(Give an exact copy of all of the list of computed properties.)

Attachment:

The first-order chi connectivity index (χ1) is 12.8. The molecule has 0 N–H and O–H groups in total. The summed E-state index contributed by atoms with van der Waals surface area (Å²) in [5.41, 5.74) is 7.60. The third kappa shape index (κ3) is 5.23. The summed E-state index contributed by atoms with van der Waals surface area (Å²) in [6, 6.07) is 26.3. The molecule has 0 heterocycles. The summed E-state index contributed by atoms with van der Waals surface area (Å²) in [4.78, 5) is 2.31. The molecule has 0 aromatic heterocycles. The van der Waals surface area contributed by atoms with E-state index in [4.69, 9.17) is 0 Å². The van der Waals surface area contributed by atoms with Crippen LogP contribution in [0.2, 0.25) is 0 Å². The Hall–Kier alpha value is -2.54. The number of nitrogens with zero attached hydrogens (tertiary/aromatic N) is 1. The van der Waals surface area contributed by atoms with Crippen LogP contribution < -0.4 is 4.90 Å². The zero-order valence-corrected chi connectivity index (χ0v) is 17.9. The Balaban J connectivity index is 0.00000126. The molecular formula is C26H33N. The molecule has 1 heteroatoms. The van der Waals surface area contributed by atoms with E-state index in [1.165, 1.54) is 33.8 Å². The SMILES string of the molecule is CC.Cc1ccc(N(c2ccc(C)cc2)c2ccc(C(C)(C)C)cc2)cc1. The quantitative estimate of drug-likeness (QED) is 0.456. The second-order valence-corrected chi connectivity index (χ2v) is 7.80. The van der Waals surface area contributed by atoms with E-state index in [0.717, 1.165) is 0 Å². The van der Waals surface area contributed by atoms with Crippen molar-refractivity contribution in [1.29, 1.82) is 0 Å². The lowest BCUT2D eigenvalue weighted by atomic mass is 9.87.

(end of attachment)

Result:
The first-order chi connectivity index (χ1) is 12.8. The molecule has 0 N–H and O–H groups in total. The summed E-state index contributed by atoms with van der Waals surface area (Å²) in [5.41, 5.74) is 7.60. The third kappa shape index (κ3) is 5.23. The summed E-state index contributed by atoms with van der Waals surface area (Å²) in [6, 6.07) is 26.3. The molecule has 0 heterocycles. The summed E-state index contributed by atoms with van der Waals surface area (Å²) in [4.78, 5) is 2.31. The molecule has 0 aromatic heterocycles. The van der Waals surface area contributed by atoms with E-state index in [4.69, 9.17) is 0 Å². The van der Waals surface area contributed by atoms with Crippen LogP contribution in [0.2, 0.25) is 0 Å². The Hall–Kier alpha value is -2.54. The number of nitrogens with zero attached hydrogens (tertiary/aromatic N) is 1. The van der Waals surface area contributed by atoms with Crippen LogP contribution < -0.4 is 4.90 Å². The zero-order valence-corrected chi connectivity index (χ0v) is 17.9. The Balaban J connectivity index is 0.00000126. The molecular formula is C26H33N. The molecule has 1 heteroatoms. The van der Waals surface area contributed by atoms with E-state index in [1.165, 1.54) is 33.8 Å². The SMILES string of the molecule is CC.Cc1ccc(N(c2ccc(C)cc2)c2ccc(C(C)(C)C)cc2)cc1. The quantitative estimate of drug-likeness (QED) is 0.456. The second-order valence-corrected chi connectivity index (χ2v) is 7.80. The van der Waals surface area contributed by atoms with E-state index in [0.717, 1.165) is 0 Å². The van der Waals surface area contributed by atoms with Crippen molar-refractivity contribution in [1.29, 1.82) is 0 Å². The lowest BCUT2D eigenvalue weighted by atomic mass is 9.87.